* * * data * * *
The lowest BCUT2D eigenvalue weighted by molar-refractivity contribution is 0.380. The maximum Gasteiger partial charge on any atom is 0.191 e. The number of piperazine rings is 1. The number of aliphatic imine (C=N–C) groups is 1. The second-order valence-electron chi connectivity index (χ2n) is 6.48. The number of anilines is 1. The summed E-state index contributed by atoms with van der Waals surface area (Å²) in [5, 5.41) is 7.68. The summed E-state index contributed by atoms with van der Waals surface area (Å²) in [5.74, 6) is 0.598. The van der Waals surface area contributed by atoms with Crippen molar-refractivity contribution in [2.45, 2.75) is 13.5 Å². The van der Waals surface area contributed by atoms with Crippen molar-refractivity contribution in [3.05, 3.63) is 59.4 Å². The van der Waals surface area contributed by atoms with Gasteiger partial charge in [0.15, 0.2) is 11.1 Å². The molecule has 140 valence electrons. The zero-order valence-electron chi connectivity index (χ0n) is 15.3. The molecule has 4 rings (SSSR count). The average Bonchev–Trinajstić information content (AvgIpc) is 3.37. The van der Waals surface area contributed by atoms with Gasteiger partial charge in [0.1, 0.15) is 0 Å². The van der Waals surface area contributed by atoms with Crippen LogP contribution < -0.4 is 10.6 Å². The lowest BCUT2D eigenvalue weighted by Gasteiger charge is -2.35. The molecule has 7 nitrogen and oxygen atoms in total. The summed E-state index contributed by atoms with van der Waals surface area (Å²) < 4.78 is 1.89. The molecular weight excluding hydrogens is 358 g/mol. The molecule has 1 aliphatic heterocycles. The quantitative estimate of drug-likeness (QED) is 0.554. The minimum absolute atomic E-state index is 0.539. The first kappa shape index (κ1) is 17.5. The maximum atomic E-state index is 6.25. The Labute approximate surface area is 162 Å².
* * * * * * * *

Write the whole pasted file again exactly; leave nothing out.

The lowest BCUT2D eigenvalue weighted by molar-refractivity contribution is 0.380. The maximum Gasteiger partial charge on any atom is 0.191 e. The number of piperazine rings is 1. The number of aliphatic imine (C=N–C) groups is 1. The second-order valence-electron chi connectivity index (χ2n) is 6.48. The number of anilines is 1. The summed E-state index contributed by atoms with van der Waals surface area (Å²) in [5, 5.41) is 7.68. The summed E-state index contributed by atoms with van der Waals surface area (Å²) in [5.74, 6) is 0.598. The van der Waals surface area contributed by atoms with Crippen molar-refractivity contribution in [2.45, 2.75) is 13.5 Å². The van der Waals surface area contributed by atoms with Crippen molar-refractivity contribution in [3.05, 3.63) is 59.4 Å². The van der Waals surface area contributed by atoms with Gasteiger partial charge in [0.15, 0.2) is 11.1 Å². The molecule has 140 valence electrons. The zero-order valence-electron chi connectivity index (χ0n) is 15.3. The molecule has 4 rings (SSSR count). The average Bonchev–Trinajstić information content (AvgIpc) is 3.37. The van der Waals surface area contributed by atoms with Gasteiger partial charge in [0.1, 0.15) is 0 Å². The van der Waals surface area contributed by atoms with Crippen LogP contribution < -0.4 is 10.6 Å². The lowest BCUT2D eigenvalue weighted by Gasteiger charge is -2.35. The molecule has 7 nitrogen and oxygen atoms in total. The summed E-state index contributed by atoms with van der Waals surface area (Å²) < 4.78 is 1.89. The molecular weight excluding hydrogens is 358 g/mol. The molecule has 1 aliphatic heterocycles. The quantitative estimate of drug-likeness (QED) is 0.554. The minimum absolute atomic E-state index is 0.539. The first kappa shape index (κ1) is 17.5. The maximum atomic E-state index is 6.25. The Labute approximate surface area is 162 Å².